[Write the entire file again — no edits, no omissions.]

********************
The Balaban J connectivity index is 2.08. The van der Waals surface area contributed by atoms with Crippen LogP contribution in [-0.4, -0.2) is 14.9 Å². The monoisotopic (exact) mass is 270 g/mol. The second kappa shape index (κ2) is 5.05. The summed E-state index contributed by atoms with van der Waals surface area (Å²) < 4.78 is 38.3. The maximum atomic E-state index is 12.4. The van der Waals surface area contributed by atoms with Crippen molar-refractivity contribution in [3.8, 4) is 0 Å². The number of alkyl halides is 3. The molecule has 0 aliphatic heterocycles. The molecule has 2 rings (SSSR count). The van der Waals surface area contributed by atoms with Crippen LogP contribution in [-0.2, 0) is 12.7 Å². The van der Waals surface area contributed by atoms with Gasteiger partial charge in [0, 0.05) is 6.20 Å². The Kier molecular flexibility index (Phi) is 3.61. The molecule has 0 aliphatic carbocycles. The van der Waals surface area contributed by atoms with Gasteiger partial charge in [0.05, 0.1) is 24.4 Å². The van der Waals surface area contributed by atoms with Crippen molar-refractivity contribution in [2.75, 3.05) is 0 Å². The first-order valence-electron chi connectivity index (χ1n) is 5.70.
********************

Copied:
The Balaban J connectivity index is 2.08. The van der Waals surface area contributed by atoms with Crippen LogP contribution in [-0.4, -0.2) is 14.9 Å². The monoisotopic (exact) mass is 270 g/mol. The second kappa shape index (κ2) is 5.05. The summed E-state index contributed by atoms with van der Waals surface area (Å²) < 4.78 is 38.3. The maximum atomic E-state index is 12.4. The van der Waals surface area contributed by atoms with Crippen molar-refractivity contribution in [3.8, 4) is 0 Å². The number of alkyl halides is 3. The molecule has 0 aliphatic heterocycles. The molecule has 2 rings (SSSR count). The van der Waals surface area contributed by atoms with Crippen LogP contribution in [-0.2, 0) is 12.7 Å². The van der Waals surface area contributed by atoms with Gasteiger partial charge in [0, 0.05) is 6.20 Å². The Kier molecular flexibility index (Phi) is 3.61. The molecule has 0 aliphatic carbocycles. The van der Waals surface area contributed by atoms with Gasteiger partial charge in [0.05, 0.1) is 24.4 Å². The van der Waals surface area contributed by atoms with Crippen molar-refractivity contribution in [2.75, 3.05) is 0 Å². The first-order valence-electron chi connectivity index (χ1n) is 5.70.